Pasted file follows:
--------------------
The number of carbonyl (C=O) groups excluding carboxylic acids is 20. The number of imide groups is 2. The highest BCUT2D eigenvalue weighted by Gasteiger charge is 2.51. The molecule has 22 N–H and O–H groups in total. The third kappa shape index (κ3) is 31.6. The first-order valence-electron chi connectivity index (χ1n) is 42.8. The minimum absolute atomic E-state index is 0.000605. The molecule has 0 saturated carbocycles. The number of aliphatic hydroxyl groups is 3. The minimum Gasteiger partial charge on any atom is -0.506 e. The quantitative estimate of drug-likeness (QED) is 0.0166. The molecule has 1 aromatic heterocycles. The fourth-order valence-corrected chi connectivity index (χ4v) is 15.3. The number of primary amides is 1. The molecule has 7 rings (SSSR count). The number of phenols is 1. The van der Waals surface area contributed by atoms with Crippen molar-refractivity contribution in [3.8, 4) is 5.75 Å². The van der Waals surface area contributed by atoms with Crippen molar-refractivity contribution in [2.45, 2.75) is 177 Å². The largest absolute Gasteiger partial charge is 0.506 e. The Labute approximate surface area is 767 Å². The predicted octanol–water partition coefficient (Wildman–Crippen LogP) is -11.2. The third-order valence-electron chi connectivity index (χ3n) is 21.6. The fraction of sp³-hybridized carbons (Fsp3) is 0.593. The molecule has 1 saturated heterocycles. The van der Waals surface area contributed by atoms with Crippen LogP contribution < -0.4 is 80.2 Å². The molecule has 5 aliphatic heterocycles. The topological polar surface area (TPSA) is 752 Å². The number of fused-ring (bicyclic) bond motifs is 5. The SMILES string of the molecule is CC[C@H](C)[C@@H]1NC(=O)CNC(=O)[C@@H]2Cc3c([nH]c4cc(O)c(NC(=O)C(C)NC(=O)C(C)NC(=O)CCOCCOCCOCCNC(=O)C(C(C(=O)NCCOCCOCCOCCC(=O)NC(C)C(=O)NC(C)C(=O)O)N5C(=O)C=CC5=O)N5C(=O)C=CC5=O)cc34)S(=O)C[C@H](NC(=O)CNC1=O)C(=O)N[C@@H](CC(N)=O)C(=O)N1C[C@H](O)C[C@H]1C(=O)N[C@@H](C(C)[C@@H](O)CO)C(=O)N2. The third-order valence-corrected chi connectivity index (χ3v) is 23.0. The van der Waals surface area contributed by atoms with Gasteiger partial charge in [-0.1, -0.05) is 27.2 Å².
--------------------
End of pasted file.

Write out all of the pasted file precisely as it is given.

The number of carbonyl (C=O) groups excluding carboxylic acids is 20. The number of imide groups is 2. The highest BCUT2D eigenvalue weighted by Gasteiger charge is 2.51. The molecule has 22 N–H and O–H groups in total. The third kappa shape index (κ3) is 31.6. The first-order valence-electron chi connectivity index (χ1n) is 42.8. The minimum absolute atomic E-state index is 0.000605. The molecule has 0 saturated carbocycles. The number of aliphatic hydroxyl groups is 3. The minimum Gasteiger partial charge on any atom is -0.506 e. The quantitative estimate of drug-likeness (QED) is 0.0166. The molecule has 1 aromatic heterocycles. The fourth-order valence-corrected chi connectivity index (χ4v) is 15.3. The number of primary amides is 1. The molecule has 7 rings (SSSR count). The number of phenols is 1. The van der Waals surface area contributed by atoms with Crippen molar-refractivity contribution in [3.8, 4) is 5.75 Å². The van der Waals surface area contributed by atoms with Crippen molar-refractivity contribution in [2.45, 2.75) is 177 Å². The largest absolute Gasteiger partial charge is 0.506 e. The Labute approximate surface area is 767 Å². The predicted octanol–water partition coefficient (Wildman–Crippen LogP) is -11.2. The third-order valence-electron chi connectivity index (χ3n) is 21.6. The fraction of sp³-hybridized carbons (Fsp3) is 0.593. The molecule has 1 saturated heterocycles. The van der Waals surface area contributed by atoms with Crippen LogP contribution < -0.4 is 80.2 Å². The molecule has 5 aliphatic heterocycles. The topological polar surface area (TPSA) is 752 Å². The number of fused-ring (bicyclic) bond motifs is 5. The SMILES string of the molecule is CC[C@H](C)[C@@H]1NC(=O)CNC(=O)[C@@H]2Cc3c([nH]c4cc(O)c(NC(=O)C(C)NC(=O)C(C)NC(=O)CCOCCOCCOCCNC(=O)C(C(C(=O)NCCOCCOCCOCCC(=O)NC(C)C(=O)NC(C)C(=O)O)N5C(=O)C=CC5=O)N5C(=O)C=CC5=O)cc34)S(=O)C[C@H](NC(=O)CNC1=O)C(=O)N[C@@H](CC(N)=O)C(=O)N1C[C@H](O)C[C@H]1C(=O)N[C@@H](C(C)[C@@H](O)CO)C(=O)N2. The third-order valence-corrected chi connectivity index (χ3v) is 23.0. The van der Waals surface area contributed by atoms with Gasteiger partial charge in [-0.1, -0.05) is 27.2 Å².